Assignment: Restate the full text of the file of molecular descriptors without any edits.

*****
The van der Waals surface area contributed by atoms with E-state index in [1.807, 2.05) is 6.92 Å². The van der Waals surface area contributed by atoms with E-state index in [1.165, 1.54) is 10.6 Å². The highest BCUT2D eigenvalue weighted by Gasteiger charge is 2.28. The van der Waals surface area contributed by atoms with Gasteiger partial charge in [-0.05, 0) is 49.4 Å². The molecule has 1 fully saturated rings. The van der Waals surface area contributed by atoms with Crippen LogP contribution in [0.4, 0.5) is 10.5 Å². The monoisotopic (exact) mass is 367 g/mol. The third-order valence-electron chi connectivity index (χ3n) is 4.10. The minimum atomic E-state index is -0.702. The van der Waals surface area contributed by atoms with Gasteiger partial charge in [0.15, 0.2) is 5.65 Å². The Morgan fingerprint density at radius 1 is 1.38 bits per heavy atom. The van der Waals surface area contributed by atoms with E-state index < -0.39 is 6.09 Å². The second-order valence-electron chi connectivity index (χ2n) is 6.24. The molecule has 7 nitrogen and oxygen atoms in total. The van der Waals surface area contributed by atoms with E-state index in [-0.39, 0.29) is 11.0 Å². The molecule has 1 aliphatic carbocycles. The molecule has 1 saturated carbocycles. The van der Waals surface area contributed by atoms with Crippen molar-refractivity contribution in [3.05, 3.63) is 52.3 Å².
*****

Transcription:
The van der Waals surface area contributed by atoms with E-state index in [1.807, 2.05) is 6.92 Å². The van der Waals surface area contributed by atoms with E-state index in [1.165, 1.54) is 10.6 Å². The highest BCUT2D eigenvalue weighted by Gasteiger charge is 2.28. The van der Waals surface area contributed by atoms with Gasteiger partial charge in [-0.05, 0) is 49.4 Å². The molecule has 1 fully saturated rings. The van der Waals surface area contributed by atoms with Crippen LogP contribution in [0.4, 0.5) is 10.5 Å². The monoisotopic (exact) mass is 367 g/mol. The third-order valence-electron chi connectivity index (χ3n) is 4.10. The minimum atomic E-state index is -0.702. The van der Waals surface area contributed by atoms with Gasteiger partial charge in [0.15, 0.2) is 5.65 Å². The Morgan fingerprint density at radius 1 is 1.38 bits per heavy atom. The van der Waals surface area contributed by atoms with E-state index < -0.39 is 6.09 Å². The second-order valence-electron chi connectivity index (χ2n) is 6.24. The molecule has 7 nitrogen and oxygen atoms in total. The van der Waals surface area contributed by atoms with E-state index in [-0.39, 0.29) is 11.0 Å². The molecule has 1 aliphatic carbocycles. The molecule has 1 saturated carbocycles. The van der Waals surface area contributed by atoms with Crippen molar-refractivity contribution in [3.05, 3.63) is 52.3 Å².